Professor Brian Gulson, from the Graduate School of the Environment at Macquarie University, and a recognised expert in lead poisoning in humans, has been brought in by the WA government to "to help with the Esperance problem."

He told ABC Radio that recent studies have found links between anti-social behaviour and high levels of lead in the blood :

"The most important ones these days that are coming out of the studies - especially that have been carried out in the US - are behavioural problems, and they've actually been associating high blood lead levels with delinquency and even... and crime," he said.

"The biggest concern, or one of the big concerns, is the neurological effects, of course, which can affect the learning… give rise to learning difficulties in children."

"The most sensitive people, of course, would be young children, who would be crawling around in the dirt and getting the material on their hands and then putting it in their mouth."

Now that the export of lead concentrate from Esperance has been banned, a 12,000 tonne heap of the powder, worth more than $23 million, has been stockpiled inside"an old shed" at the port.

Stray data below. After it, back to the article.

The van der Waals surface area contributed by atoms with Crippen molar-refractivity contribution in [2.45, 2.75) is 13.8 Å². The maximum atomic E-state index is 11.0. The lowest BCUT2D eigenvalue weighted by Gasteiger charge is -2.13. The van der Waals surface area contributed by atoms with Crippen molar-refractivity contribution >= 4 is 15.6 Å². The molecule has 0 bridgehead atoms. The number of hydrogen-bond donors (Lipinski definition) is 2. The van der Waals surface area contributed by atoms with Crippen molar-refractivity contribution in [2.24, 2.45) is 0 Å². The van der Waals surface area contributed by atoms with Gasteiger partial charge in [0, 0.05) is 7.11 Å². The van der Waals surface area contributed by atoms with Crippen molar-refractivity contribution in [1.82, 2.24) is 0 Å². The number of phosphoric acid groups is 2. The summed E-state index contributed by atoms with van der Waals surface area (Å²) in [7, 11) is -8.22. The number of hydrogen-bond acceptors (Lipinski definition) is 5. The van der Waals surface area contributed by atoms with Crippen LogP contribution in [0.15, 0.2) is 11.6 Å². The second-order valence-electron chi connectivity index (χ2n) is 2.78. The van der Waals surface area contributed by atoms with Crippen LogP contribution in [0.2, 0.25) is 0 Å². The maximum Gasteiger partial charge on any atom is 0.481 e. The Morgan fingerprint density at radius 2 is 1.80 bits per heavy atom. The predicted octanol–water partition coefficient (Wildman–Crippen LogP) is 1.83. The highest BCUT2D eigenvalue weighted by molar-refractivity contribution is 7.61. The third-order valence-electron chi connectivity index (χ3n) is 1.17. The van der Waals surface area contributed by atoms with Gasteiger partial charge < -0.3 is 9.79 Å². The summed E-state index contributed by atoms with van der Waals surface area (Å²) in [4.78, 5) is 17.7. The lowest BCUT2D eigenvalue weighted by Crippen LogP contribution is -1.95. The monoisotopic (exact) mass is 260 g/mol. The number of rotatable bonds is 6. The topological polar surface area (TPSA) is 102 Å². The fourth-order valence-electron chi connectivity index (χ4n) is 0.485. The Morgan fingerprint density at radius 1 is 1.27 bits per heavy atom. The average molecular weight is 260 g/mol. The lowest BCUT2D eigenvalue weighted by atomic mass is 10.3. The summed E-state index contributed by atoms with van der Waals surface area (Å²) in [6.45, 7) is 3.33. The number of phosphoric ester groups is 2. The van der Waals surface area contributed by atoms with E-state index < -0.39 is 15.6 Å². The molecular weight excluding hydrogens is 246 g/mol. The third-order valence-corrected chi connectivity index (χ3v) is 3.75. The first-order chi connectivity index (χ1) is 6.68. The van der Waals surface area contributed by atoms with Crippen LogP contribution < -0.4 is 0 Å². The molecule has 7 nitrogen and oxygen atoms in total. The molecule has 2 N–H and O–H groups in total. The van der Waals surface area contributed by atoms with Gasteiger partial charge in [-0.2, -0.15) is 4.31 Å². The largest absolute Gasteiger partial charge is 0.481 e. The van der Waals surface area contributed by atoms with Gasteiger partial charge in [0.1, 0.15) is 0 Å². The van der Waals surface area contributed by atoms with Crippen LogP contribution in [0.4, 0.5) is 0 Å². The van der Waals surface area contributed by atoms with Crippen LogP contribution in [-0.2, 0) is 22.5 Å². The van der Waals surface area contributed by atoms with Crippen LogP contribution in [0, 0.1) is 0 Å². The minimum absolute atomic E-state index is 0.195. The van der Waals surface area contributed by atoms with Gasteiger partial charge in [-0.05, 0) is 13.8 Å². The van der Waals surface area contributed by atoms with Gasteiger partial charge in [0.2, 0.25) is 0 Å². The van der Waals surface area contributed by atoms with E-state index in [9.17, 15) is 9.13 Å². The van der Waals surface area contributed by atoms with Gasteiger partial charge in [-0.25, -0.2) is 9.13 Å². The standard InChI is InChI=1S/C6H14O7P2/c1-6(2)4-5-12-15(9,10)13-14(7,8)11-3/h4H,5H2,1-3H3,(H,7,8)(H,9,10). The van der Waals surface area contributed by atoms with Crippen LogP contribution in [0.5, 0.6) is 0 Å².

Locals are now concerned that the fine lead powder will continue to contaminate the town.

The shed is reported to have a small hole in one side, and a multimillion dollar concrete building is being built to fully contain the shed and the lead carbonate inside. Clearly the port facility owners are now treating the massive stockpile of lead carbonate as a dangerous threat to the town.

The lead carbonate was headed for China, where it was used to be in car batteries.

The Esperance port facility is one of the busiest in Australia, with more than eight million tonnes of minerals, coal and other products passing through the port in the past year.

Officers from the Department of Environment and Conservation were seen around Esperance in recent days, taking swabs of windows from at least 50 buildings, including six schools. These swabs were sent to Perth for comprehensive testing.

Lead carbonate becomes soluble in the stomach, meaning the powder is far more easily absorbed into the bloodstream than most other forms of lead.

"Dead Birds Are The Canary In The Mineshaft For Us"

Thousands Of Birds "Confirmed" To Have Died Of Lead Poisoning

Lead Carbonate, "The Most Toxic", Has Been Shipped Through Esperance For 18 Months, "Without Anyone Knowing The Dangers"

Health Department Officials Try To Allay Fears That The People Of Esperance Have Been Contaminated With Lead